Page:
Mortgage, in law, the purported conveyance of property as security for the payment of a debt. The condition of the instrument is that, if the debt is paid according to the terms of the note, the conveyance is then void. Both real and personal property may be so mortgaged. Usually, in order to indicate the type of property involved, the conveyance of personal property to secure a debt is called a chattel mortgage. Real estate mortgages take the form of a deed. The borrower is called the mortgagor; the lender is called the mortgagee. Mortgages must be in writing, whatever the property secured. In order to protect innocent purchasers of a mortgaged property, mortgages must be recorded within prescribed time limits; in the United States, each of the several states sets this time limit. An unrecorded mortgage is still enforceable against the original mortgagor or any purchaser of the mortgaged property who has knowledge of its existence.
Foreclosure is the legal means by which a mortgagor (one who makes a mortgage to borrow money) loses his right to redeem his property. A mortgage is a form of security for money owed whereby the debtor keeps possession of the property, usually real estate (unless it is a chattel mortgage), but agrees to hold it as security for the debt. If the borrower fails to keep up his payments, the mortgagee (lender of the money) may bring foreclosure proceedings. If the property, sold at auction, fails to bring enough to pay the claim, the mortgagee can hold the borrower responsible for the difference between what the property brought at a sale and the balance due on the mortgage. If the property sells for more than the mortgage amount (plus interest, legal fees, and court costs), the surplus is turned over to the borrower.
Where the amount is due in installments, payment of the installment due, plus interest and costs, prevents sale of the mortgaged premises- if the mortgage does not contain an acceleration clause. That allows the entire mortgage to become due on failure to comply with the mortgage conditions.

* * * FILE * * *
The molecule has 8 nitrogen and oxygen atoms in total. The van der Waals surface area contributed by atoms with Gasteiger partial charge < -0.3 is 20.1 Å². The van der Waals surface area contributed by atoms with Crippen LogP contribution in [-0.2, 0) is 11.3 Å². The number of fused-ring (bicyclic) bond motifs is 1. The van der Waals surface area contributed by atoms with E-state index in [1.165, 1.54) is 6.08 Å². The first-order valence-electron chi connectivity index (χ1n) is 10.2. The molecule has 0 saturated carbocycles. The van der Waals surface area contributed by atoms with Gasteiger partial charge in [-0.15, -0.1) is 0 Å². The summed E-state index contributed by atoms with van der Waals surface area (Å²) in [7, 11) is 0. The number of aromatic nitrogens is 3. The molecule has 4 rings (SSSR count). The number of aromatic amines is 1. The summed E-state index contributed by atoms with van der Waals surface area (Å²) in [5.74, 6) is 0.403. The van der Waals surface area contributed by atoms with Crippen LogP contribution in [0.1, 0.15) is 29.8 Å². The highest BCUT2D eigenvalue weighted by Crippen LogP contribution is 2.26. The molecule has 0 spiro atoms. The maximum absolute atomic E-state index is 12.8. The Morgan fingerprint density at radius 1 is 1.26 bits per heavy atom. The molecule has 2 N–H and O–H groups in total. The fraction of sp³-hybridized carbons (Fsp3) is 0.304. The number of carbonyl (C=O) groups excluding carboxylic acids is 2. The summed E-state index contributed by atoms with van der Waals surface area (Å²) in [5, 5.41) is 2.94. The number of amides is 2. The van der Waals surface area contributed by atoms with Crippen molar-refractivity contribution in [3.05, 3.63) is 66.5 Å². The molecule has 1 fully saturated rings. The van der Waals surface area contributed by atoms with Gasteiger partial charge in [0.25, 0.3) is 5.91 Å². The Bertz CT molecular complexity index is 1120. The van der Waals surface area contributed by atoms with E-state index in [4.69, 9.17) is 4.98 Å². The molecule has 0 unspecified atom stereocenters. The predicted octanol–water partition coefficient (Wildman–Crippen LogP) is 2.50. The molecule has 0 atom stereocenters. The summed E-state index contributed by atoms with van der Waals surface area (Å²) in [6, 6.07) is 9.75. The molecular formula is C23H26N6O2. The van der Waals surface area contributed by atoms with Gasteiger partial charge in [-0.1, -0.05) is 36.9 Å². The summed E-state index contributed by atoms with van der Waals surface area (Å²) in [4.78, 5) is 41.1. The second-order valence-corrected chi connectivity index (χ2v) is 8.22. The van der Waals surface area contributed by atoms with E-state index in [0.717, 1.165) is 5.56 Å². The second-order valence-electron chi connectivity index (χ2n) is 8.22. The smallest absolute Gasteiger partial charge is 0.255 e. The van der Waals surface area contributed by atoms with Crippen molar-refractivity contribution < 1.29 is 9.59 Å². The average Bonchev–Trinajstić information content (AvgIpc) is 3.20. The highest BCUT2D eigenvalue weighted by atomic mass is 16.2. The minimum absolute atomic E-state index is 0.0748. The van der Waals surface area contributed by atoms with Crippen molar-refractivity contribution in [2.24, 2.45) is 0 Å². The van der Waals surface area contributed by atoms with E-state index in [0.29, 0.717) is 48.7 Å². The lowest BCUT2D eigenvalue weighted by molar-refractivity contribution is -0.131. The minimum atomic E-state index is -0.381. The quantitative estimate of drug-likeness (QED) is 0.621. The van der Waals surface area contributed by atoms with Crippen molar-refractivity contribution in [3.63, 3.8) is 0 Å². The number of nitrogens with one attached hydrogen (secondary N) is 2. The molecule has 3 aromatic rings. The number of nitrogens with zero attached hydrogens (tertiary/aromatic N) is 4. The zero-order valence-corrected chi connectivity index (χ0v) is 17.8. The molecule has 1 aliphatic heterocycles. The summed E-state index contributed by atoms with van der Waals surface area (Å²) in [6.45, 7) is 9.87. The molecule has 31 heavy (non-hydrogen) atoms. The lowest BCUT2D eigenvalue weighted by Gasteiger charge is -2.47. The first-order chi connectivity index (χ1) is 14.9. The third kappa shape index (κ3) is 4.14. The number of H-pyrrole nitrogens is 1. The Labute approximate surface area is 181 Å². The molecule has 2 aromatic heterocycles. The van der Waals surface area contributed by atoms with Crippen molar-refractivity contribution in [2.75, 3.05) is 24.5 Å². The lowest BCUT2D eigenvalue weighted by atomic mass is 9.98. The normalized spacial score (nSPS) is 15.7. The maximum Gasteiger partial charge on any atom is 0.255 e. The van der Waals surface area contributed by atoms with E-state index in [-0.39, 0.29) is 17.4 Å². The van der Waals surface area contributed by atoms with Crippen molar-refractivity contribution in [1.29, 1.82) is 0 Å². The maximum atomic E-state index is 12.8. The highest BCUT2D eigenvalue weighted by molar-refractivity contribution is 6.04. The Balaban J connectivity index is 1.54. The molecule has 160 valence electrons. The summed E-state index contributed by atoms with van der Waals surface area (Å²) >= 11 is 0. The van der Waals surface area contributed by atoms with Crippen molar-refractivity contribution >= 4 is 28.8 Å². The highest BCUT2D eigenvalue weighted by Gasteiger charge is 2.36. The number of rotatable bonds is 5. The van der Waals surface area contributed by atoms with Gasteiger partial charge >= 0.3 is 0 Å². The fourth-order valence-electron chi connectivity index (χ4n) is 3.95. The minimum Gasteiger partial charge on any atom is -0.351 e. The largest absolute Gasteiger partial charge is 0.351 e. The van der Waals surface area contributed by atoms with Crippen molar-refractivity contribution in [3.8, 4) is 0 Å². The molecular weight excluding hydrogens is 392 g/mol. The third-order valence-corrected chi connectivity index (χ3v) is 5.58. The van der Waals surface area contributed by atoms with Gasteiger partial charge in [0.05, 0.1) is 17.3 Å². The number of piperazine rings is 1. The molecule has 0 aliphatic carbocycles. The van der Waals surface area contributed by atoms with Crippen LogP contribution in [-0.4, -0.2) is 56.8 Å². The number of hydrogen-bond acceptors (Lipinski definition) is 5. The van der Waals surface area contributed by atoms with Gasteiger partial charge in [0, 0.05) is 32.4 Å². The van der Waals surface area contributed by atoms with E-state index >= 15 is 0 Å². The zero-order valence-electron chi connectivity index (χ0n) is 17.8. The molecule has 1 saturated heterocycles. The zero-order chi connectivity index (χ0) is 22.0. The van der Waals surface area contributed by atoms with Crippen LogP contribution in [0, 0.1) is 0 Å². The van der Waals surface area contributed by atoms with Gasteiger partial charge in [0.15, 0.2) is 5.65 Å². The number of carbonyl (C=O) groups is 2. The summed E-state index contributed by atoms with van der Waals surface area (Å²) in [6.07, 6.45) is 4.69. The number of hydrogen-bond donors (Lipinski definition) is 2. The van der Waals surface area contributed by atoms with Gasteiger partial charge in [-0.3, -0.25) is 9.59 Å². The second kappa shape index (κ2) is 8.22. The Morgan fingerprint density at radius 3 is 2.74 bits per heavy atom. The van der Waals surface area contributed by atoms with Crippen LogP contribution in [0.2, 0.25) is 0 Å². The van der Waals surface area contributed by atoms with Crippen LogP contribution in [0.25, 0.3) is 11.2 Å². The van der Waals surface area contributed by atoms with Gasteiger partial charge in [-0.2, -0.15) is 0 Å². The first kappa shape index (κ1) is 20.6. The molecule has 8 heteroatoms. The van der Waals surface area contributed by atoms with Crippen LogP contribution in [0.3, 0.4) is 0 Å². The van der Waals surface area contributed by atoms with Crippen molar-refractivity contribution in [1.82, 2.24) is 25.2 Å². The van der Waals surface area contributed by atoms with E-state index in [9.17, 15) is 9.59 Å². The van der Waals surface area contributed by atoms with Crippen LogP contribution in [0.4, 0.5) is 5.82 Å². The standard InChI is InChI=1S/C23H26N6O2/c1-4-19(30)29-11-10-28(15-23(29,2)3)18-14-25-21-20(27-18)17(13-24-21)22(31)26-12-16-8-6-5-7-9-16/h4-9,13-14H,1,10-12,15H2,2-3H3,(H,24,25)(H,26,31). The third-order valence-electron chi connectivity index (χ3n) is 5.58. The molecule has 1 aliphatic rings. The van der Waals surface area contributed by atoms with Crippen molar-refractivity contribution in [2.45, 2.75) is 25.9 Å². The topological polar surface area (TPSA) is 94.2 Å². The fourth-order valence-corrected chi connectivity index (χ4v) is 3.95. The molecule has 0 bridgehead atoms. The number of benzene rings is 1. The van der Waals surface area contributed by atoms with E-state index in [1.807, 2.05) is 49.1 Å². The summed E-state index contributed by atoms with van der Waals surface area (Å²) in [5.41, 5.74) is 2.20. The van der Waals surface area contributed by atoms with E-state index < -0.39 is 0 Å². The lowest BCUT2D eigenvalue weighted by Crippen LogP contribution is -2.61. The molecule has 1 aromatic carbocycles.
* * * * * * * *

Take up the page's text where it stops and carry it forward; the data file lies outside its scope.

Previously the courts regarded a mortgage deed as in fact contemplating a conveyance of title in the event of default. If the terms of the loan were not met, foreclosure action was instituted, with the mortgagee taking possession of the property as settlement of the obligation. Title passed to the mortgagee, with little or no right of redemption on the part of the mortgagor. The recent tendency of the courts, however, has been to treat a mortgage as simply a lien against the pledged property. In the event of default on the loan, the mortgagee may institute foreclosure proceedings which in this case call for the public sale of the property to satisfy the debt. The proceeds are used, first, to pay the court and sale costs, and then the outstanding debt to the mortgagee. Any portion of the proceeds remaining goes to the mortgagor. The mortgagee may bid on the property, but without any special privilege. However, the conveyance theory is still generally applied to chattel mortgages.
More than one mortgage may be placed on a property at a given time. A first mortgage has a superior claim both as to interest income and as to principal. A second mortgage (or junior mortgage) receives nothing from the proceeds of the sale of a mortgaged property until the first mortgage obligation has been completely satisfied. Should the sale of a mortgaged property in foreclosure fail to realize sufficient funds to meet the full amount of debt outstanding, the debt is not extinguished; the unsatisfied portion of the loan remains an obligation of the mortgagor. The mortgagee is a general creditor of the mortgagor, with an unsecured claim against the mortgagor's assets. In many jurisdictions, the mortgagee may obtain a deficiency judgment which is an effective claim against future property holdings of the mortgagor.
Just as a mortgage must be recorded to be fully effective, so a release of mortgage (a "satisfaction piece") should be recorded to provide lasting evidence that the debt has been satisfied.